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Food bank turns focus to food security at Spring Festival

Food bank _ Poux
Sabine Poux
/
KDLL
The Kenai Peninsula Food Bank is holding its Spring Festival tomorrow.

The Kenai Peninsula Food Bank is holding its Spring Festival tomorrow.

Among the plates of fresh food and demonstrations, there will be booths with information on two national food security programs – the Supplemental Nutrition Assistance Program, or SNAP, and the Special Supplemental Nutrition Program for Women, Infants, and Children, otherwise known as WIC.

Lilly Murray, with the food bank, says those programs are seeing higher use now as families face sky-high grocery prices and fallout from the pandemic.

“The use of all of these programs, including the food bank, is going up exponentially," Murray said. "We found that even the state of food insecurity on the Kenai Peninsula has changed drastically.”

She said the base of people the food bank is serving is more varied than it used to be, as well.

“I think it’s somewhere around 40 percent of the people that we see, they have multiple jobs, they have higher levels of education, so at least high school level or above," she said. "And then we’re seeing a lot of families, too, and more elderly people, and then a lot of kids as well. So the face of food insecurity is definitely changing across the Kenai Peninsula. And it’s definitely not getting better, it’s actually getting worse.”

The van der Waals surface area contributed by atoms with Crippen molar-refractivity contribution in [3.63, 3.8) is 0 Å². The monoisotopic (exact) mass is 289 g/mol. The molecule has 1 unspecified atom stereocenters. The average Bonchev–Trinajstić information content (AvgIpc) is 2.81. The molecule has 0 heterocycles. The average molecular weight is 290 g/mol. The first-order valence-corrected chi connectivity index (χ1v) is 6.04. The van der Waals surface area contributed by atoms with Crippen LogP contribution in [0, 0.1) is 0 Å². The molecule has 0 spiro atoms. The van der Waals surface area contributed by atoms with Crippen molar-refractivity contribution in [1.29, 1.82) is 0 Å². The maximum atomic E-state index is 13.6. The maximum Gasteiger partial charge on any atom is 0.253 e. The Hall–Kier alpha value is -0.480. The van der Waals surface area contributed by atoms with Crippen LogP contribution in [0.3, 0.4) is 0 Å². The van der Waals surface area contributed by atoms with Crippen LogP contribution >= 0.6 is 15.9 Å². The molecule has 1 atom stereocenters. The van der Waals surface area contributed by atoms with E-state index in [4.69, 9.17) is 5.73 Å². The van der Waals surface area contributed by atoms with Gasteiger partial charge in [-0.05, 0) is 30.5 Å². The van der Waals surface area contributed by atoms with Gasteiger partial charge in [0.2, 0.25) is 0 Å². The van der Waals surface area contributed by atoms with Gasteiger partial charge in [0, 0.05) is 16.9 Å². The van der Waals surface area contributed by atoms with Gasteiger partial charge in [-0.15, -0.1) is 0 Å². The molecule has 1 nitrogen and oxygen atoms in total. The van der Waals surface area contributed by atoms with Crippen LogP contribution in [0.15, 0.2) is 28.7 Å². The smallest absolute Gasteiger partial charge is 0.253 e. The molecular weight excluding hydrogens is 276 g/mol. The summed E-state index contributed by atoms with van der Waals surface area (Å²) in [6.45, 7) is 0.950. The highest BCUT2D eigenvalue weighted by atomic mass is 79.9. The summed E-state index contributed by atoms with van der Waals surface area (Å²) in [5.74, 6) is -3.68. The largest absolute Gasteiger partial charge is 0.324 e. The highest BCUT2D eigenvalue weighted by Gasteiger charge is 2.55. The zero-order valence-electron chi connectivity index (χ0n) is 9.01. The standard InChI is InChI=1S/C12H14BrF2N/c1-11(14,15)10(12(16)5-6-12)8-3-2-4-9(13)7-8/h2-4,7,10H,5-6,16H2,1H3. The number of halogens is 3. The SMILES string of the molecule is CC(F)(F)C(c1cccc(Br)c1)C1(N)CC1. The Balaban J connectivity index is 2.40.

Murray said she hopes getting the word out about SNAP and WIC can be a help.

The food bank distributes food but it isn’t allowed to offer financial assistance or food tickets. With SNAP, participants can go into stores and get the food they need to round out meals from the bank.

And WIC offers programs beyond nutritional benefits, including health-care referrals and housing help. Both programs are funded by the USDA.

The bank is also raising money at the festival for its own efforts to address food insecurity. It’s looking to match a $5,000 grant from Cook Inlet Region, Inc.

There will be food from the food bank’s chef, Stephen Lamm, as well as a raffle.

The Challenger Learning Center is also doing a demonstration on sustainable living. The center has been building out a food security program of its own using a grant from NASA.

“They have found that harvesting and local growing and things like that are the best way to supplement food security down here," Murray said.

The Kenai Local Food Connection is doing a kid seed planting station and 4-H will have a petting zoo. All that at the Spring Festival — Friday between 11 a.m. and 3 p.m.

Sabine Poux is the news director at KDLL. Originally from New York, she's lived and reported in Argentina and Vermont, where she fell in love with local news. She covers all things central peninsula but is especially interested in stories related to energy and fishing. She'd love to hear your ideas at spoux@kdll.org.
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